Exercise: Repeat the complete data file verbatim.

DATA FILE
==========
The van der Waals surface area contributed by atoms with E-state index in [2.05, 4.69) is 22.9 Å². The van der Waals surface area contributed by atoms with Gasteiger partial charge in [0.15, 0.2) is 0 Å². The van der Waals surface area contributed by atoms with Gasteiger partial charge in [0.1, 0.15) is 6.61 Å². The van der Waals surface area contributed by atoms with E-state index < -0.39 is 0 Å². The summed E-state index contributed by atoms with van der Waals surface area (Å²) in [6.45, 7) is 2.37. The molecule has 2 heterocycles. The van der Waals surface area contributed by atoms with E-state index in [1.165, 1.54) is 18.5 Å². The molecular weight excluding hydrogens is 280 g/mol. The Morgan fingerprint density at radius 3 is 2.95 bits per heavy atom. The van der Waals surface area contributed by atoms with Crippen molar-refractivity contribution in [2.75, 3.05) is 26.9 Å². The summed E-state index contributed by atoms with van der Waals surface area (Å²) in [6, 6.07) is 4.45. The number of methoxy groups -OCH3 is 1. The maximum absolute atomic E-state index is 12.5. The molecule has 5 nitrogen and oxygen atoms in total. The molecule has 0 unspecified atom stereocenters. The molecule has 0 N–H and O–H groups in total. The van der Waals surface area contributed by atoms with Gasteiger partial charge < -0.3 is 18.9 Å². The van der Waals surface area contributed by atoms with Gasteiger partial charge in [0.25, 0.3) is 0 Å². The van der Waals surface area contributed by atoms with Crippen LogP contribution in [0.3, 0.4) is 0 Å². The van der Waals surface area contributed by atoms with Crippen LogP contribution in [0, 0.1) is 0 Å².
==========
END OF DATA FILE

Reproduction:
The van der Waals surface area contributed by atoms with E-state index in [2.05, 4.69) is 22.9 Å². The van der Waals surface area contributed by atoms with Gasteiger partial charge in [0.15, 0.2) is 0 Å². The van der Waals surface area contributed by atoms with Gasteiger partial charge in [0.1, 0.15) is 6.61 Å². The van der Waals surface area contributed by atoms with E-state index < -0.39 is 0 Å². The summed E-state index contributed by atoms with van der Waals surface area (Å²) in [6.45, 7) is 2.37. The molecule has 2 heterocycles. The van der Waals surface area contributed by atoms with E-state index in [1.165, 1.54) is 18.5 Å². The molecular weight excluding hydrogens is 280 g/mol. The Morgan fingerprint density at radius 3 is 2.95 bits per heavy atom. The van der Waals surface area contributed by atoms with Crippen molar-refractivity contribution in [2.75, 3.05) is 26.9 Å². The summed E-state index contributed by atoms with van der Waals surface area (Å²) in [6, 6.07) is 4.45. The number of methoxy groups -OCH3 is 1. The maximum absolute atomic E-state index is 12.5. The molecule has 5 nitrogen and oxygen atoms in total. The molecule has 0 unspecified atom stereocenters. The molecule has 0 N–H and O–H groups in total. The van der Waals surface area contributed by atoms with Gasteiger partial charge < -0.3 is 18.9 Å². The van der Waals surface area contributed by atoms with Gasteiger partial charge in [0.25, 0.3) is 0 Å². The van der Waals surface area contributed by atoms with Crippen LogP contribution in [0.3, 0.4) is 0 Å². The van der Waals surface area contributed by atoms with Crippen LogP contribution in [0, 0.1) is 0 Å².